Among the recordings are oral histories of politically and socially active figures such as Nikita Khrushchev, Walter Lippmann, George Meaney, Clarence Mitchell, Nelson Rockefeller, Gloria Steinem, Robert F. Wagner; historians and literary figures such as James Baldwin, Jacques Barzun, Isaiah Berlin, William Buckley, Robert Heilbronner, Irving Howe, Anita Loos, Arthur Schlesinger Jr., Isaac Bashevis Singer, C. Vann Woodward; and members of the arts and entertainment community such as Judith Anderson, Gene Autry, Frank Capra, Joseph Cotton, Joel McCrea, Otto Preminger, Richard Rogers, Virgil Thomson, Mies van der Rohe, and King Vidor.
Scholars are increasingly turning to the sound of oral history for documentation of critically important political and social events in which it is important to rely on first-person sources both for information and for understanding the intersection of history, politics, and culture. Sociologists, anthropologists, linguists, psychologists, and contemporary historians demand access to the voices of those who are interviewed, in order to judge the motivations and interpretations of innovators, political leaders, and those who bear witness to the critical events of recent times.
This means that the recordings themselves must be carefully preserved—a serious challenge given the short life-span of most recording media, and the technical rigor needed to create a high-quality digital copy that can serve scholarship well into the future. This project will enable the Libraries not only to preserve these specific recordings but also to build up its audio digitization program to address further recordings after the project ends. Columbia will be working with an outside vendor to digitize the recordings.
Columbia University Libraries/Information Services is one of the top five academic research library systems in North America. The collections include over 10 million volumes, over 100,000 journals and serials, as well as extensive electronic resources, manuscripts, rare books, microforms, maps, graphic and audio-visual materials. The services and collections are organized into 25 libraries and various academic technology centers. The Libraries employs more than 550 professional and support staff. The website of the Libraries at www.columbia.edu/cu/lweb is the gateway to its services and resources.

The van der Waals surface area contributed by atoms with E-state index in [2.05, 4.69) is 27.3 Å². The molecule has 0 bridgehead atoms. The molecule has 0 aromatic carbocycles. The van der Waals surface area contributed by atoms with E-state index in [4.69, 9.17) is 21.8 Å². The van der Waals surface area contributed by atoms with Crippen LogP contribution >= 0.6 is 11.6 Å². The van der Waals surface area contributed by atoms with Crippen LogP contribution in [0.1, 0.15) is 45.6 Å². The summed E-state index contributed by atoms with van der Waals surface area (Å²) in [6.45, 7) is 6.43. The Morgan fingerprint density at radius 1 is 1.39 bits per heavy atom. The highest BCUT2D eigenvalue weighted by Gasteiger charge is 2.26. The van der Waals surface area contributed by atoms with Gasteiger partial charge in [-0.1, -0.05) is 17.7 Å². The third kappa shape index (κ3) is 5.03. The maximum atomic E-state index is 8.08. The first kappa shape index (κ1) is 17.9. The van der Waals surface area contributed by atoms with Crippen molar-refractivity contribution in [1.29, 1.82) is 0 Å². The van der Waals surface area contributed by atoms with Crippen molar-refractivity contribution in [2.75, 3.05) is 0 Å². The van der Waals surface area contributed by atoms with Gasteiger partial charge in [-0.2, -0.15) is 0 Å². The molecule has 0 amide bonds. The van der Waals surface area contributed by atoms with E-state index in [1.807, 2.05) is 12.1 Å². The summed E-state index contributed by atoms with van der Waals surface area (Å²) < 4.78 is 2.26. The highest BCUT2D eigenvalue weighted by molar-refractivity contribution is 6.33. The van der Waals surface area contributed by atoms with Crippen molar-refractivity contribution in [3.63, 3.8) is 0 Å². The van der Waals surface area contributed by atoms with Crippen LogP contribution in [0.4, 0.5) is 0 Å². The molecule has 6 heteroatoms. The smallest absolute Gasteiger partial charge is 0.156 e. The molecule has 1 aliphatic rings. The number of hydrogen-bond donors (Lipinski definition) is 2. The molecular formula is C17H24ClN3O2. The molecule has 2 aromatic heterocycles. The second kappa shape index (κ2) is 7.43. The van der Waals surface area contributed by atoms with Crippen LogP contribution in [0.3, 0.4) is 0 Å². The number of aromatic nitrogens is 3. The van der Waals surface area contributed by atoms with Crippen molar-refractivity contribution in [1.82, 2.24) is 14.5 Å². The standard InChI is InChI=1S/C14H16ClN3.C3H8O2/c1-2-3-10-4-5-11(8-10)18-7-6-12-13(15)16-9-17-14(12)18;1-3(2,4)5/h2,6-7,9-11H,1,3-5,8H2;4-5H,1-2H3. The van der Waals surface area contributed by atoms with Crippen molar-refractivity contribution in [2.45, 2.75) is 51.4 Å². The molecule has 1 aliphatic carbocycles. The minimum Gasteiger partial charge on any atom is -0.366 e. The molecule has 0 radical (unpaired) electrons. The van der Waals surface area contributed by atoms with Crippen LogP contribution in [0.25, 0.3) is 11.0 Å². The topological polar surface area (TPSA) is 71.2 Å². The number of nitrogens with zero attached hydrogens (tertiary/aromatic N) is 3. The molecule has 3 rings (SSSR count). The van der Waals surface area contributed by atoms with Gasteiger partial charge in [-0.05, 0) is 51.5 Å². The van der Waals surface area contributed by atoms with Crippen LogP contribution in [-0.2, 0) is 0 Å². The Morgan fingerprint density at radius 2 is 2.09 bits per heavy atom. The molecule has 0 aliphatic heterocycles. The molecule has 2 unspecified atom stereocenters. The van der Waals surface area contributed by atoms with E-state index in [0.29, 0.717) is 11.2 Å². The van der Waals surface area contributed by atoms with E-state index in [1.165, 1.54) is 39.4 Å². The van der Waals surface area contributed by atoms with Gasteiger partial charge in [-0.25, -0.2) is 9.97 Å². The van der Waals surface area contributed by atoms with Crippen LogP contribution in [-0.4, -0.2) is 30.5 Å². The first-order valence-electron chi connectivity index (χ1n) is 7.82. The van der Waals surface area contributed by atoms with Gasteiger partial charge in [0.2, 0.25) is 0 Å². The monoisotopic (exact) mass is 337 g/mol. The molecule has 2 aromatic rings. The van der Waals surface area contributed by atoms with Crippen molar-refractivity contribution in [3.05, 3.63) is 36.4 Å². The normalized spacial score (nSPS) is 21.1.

Established in 1974 with responsibility for preserving Columbia University Libraries’ collections in all formats and genres, the Preservation and Digital Conversion Division added digital conversion to its regular operations in 1995. The Division provides a comprehensive program to prolong the existence and accessibility of the collections for current and future students and scholars, by acting to prevent or retard deterioration of physical materials through correct housing and environment; where possible, to improve their condition through conservation treatment; and, as necessary, to change their format in order to preserve their intellectual content, including conversion of analog content to digital form. The Division participates in establishing technical standards for creating digital content and for the accompanying metadata. More information about the Division can be found at www.columbia.edu/cu/lweb/services/preservation.
The Columbia University Oral History Research Office is the oldest and largest organized university-based oral history program open to the public in the world. Founded in 1948 by Pulitzer Prize winning historian Allan Nevins, the oral history collection now contains 17,000 hours of taped memoirs, and 1,000,000 pages of transcript. The program is also a center for teaching and research, offering opportunities for students, visiting scholars and fellows. For additional information about the Oral History Research Office, please see: www.columbia.edu/cu/lweb/indiv/oral/.